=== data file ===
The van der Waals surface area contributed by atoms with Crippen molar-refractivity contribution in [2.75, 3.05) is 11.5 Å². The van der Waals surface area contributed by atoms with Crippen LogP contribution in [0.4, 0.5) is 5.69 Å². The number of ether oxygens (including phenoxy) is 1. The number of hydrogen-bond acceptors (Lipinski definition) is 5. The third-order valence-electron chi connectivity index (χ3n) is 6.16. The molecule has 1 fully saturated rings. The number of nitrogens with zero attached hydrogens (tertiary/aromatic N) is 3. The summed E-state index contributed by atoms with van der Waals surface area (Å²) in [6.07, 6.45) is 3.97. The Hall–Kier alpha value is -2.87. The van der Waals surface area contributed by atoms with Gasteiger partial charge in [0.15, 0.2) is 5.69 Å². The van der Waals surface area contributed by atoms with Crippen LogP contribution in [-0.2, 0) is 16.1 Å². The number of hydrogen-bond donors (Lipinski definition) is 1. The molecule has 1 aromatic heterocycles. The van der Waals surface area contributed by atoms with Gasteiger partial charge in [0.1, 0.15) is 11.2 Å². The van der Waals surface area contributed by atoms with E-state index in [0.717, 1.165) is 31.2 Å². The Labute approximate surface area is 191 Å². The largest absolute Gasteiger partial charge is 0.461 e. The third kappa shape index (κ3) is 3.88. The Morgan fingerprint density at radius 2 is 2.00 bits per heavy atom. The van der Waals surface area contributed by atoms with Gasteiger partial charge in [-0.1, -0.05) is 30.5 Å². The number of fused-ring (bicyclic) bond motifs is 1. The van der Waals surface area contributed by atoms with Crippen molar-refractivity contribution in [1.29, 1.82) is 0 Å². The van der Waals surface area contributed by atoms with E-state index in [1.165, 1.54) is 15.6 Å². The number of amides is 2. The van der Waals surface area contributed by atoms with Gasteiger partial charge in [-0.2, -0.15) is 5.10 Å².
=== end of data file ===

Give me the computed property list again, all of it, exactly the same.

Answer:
The van der Waals surface area contributed by atoms with Crippen molar-refractivity contribution in [2.75, 3.05) is 11.5 Å². The van der Waals surface area contributed by atoms with Crippen LogP contribution in [0.4, 0.5) is 5.69 Å². The number of ether oxygens (including phenoxy) is 1. The number of hydrogen-bond acceptors (Lipinski definition) is 5. The third-order valence-electron chi connectivity index (χ3n) is 6.16. The molecule has 1 fully saturated rings. The number of nitrogens with zero attached hydrogens (tertiary/aromatic N) is 3. The summed E-state index contributed by atoms with van der Waals surface area (Å²) in [6.07, 6.45) is 3.97. The Hall–Kier alpha value is -2.87. The van der Waals surface area contributed by atoms with Gasteiger partial charge in [0.15, 0.2) is 5.69 Å². The van der Waals surface area contributed by atoms with Crippen LogP contribution in [-0.2, 0) is 16.1 Å². The number of hydrogen-bond donors (Lipinski definition) is 1. The molecule has 1 aromatic heterocycles. The van der Waals surface area contributed by atoms with Gasteiger partial charge in [0.1, 0.15) is 11.2 Å². The van der Waals surface area contributed by atoms with E-state index in [0.717, 1.165) is 31.2 Å². The Labute approximate surface area is 191 Å². The largest absolute Gasteiger partial charge is 0.461 e. The third kappa shape index (κ3) is 3.88. The Morgan fingerprint density at radius 2 is 2.00 bits per heavy atom. The van der Waals surface area contributed by atoms with Gasteiger partial charge in [-0.1, -0.05) is 30.5 Å². The number of fused-ring (bicyclic) bond motifs is 1. The van der Waals surface area contributed by atoms with Crippen molar-refractivity contribution in [1.29, 1.82) is 0 Å². The van der Waals surface area contributed by atoms with E-state index in [1.165, 1.54) is 15.6 Å². The number of amides is 2. The van der Waals surface area contributed by atoms with Gasteiger partial charge in [-0.2, -0.15) is 5.10 Å².